Schuller Family Breaks Away From Crystal Cathedral

The Crystal Cathedral in Garden Grove, Calif. Crystal Cathedral Ministries filed for bankruptcy two years ago; last year the building was bought by the Catholic Diocese in Orange County. i i

The Crystal Cathedral in Garden Grove, Calif. Crystal Cathedral Ministries filed for bankruptcy two years ago; last year the building was bought by the Catholic Diocese in Orange County. Jae C. Hong/AP hide caption

itoggle caption Jae C. Hong/AP
The Crystal Cathedral in Garden Grove, Calif. Crystal Cathedral Ministries filed for bankruptcy two years ago; last year the building was bought by the Catholic Diocese in Orange County.

The Crystal Cathedral in Garden Grove, Calif. Crystal Cathedral Ministries filed for bankruptcy two years ago; last year the building was bought by the Catholic Diocese in Orange County.

Jae C. Hong/AP

On Sunday, the Hour of Power television show opened with characteristic optimism, encouraging people who needed a lift to watch the program.

But when Senior Pastor Sheila Schuller Coleman began her sermon, she acknowledged that she doesn't always practice the positive thinking that she preaches.

"For instance this past week, my attitude was a little down, a little negative," she told the congregation, "making life miserable for people around me, most of all moi, myself."

Schuller Coleman is Robert Schuller's daughter, and she, along with the entire Schuller family, is cutting ties with the Crystal Cathedral. Robert Schuller founded the church and launched its Hour of Power TV show decades ago. But in recent years, the church has fallen on hard times.

On Saturday, Robert Schuller; his wife, Arvella; and daughter Carol announced that they were resigning from the board because of the "adversarial and negative attitude" of other board members. They allege the church owes them money, something the church disputes. Now Schuller Coleman is looking for another place to preach.

"This is definitely the end of an era," says Jonathan Walton, assistant professor at Harvard Divinity School. He says when Robert Schuller opened his doors in 1955, America was in a postwar boom, economically and spiritually.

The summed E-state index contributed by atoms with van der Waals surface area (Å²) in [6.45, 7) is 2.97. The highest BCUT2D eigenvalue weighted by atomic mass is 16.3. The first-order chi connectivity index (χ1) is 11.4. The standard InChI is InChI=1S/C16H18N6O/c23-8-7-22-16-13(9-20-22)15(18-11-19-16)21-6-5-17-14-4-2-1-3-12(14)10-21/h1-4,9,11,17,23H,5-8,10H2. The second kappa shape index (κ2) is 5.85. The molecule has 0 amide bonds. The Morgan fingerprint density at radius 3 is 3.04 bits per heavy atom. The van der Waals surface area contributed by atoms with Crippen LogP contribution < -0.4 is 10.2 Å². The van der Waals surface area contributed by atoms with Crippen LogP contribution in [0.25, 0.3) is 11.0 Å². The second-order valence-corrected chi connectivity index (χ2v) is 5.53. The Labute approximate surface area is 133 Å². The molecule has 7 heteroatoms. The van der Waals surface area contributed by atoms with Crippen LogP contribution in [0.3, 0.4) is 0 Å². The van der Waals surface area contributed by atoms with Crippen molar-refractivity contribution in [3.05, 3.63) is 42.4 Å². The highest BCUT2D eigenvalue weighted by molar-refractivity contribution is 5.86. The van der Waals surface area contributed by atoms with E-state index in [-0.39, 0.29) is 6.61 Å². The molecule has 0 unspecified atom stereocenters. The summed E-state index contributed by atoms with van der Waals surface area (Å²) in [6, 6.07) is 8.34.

The Rev. Robert Schuller of the Crystal Cathedral and his wife, Arvella, in Los Angeles, in 1997. The Schullers announced on Saturday that they would resign from the board of directors of the Crystal Cathedral Ministries. A day later their daughter Sheila Schuller Coleman announced she would be leaving to start a new church. i i

The Rev. Robert Schuller of the Crystal Cathedral and his wife, Arvella, in Los Angeles, in 1997. The Schullers announced on Saturday that they would resign from the board of directors of the Crystal Cathedral Ministries. A day later their daughter Sheila Schuller Coleman announced she would be leaving to start a new church. John Hayes/AP hide caption

itoggle caption John Hayes/AP
The Rev. Robert Schuller of the Crystal Cathedral and his wife, Arvella, in Los Angeles, in 1997. The Schullers announced on Saturday that they would resign from the board of directors of the Crystal Cathedral Ministries. A day later their daughter Sheila Schuller Coleman announced she would be leaving to start a new church.

The Rev. Robert Schuller of the Crystal Cathedral and his wife, Arvella, in Los Angeles, in 1997. The Schullers announced on Saturday that they would resign from the board of directors of the Crystal Cathedral Ministries. A day later their daughter Sheila Schuller Coleman announced she would be leaving to start a new church.

John Hayes/AP

"Robert Schuller's early preaching caught the spiritual strivings and desires of a postwar generation that wanted to have more, wanted to do more, and they wanted to be more," Walton says.

With the wind of positive thinking in his sails, the young Robert Schuller, a pastor in the Reformed Church in America, expanded his congregation to add some 10,000 people. Millions more tuned into Hour of Power, and Schuller hired architect Philip Johnson to build the Crystal Cathedral in Garden Grove, Calif.

But when Schuller tried to pass the baton to his children, Walton says, the church faltered. They preached the same positive Christianity, but without the charisma.

"I think this is a quintessential example of a failure to institutionalize charismatic leadership so it can stand the test of time," Walton says.

The members grew grayer, their numbers dwindled, and so did their contributions. Meanwhile, Walton says, the church never figured out how to reach a younger generation.

"We see preachers that may not have the tools of production to produce an Hour of Power, but they can produce three minutes of power on YouTube," he says. "An hour of power just may be too exhausting for Generation Y."

Crystal Cathedral Ministries filed for bankruptcy two years ago; last year, the building was bought by the Catholic Diocese in Orange County. The church is planning to rent back the building for up to three years.

But in a Web video on Sunday, Schuller Coleman said she was taking the choir and some of the staff to a new place to worship.

"Today, we are going to need a new home sooner than we thought, and we are going to move full speed ahead," she said.

Schuller Coleman said the church will be called Hope Center OC [of Christ], and she hopes to find a location within a week. In the meantime, those who want to worship at the Crystal Cathedral may do so, though the church says it does not yet know who will be preaching.

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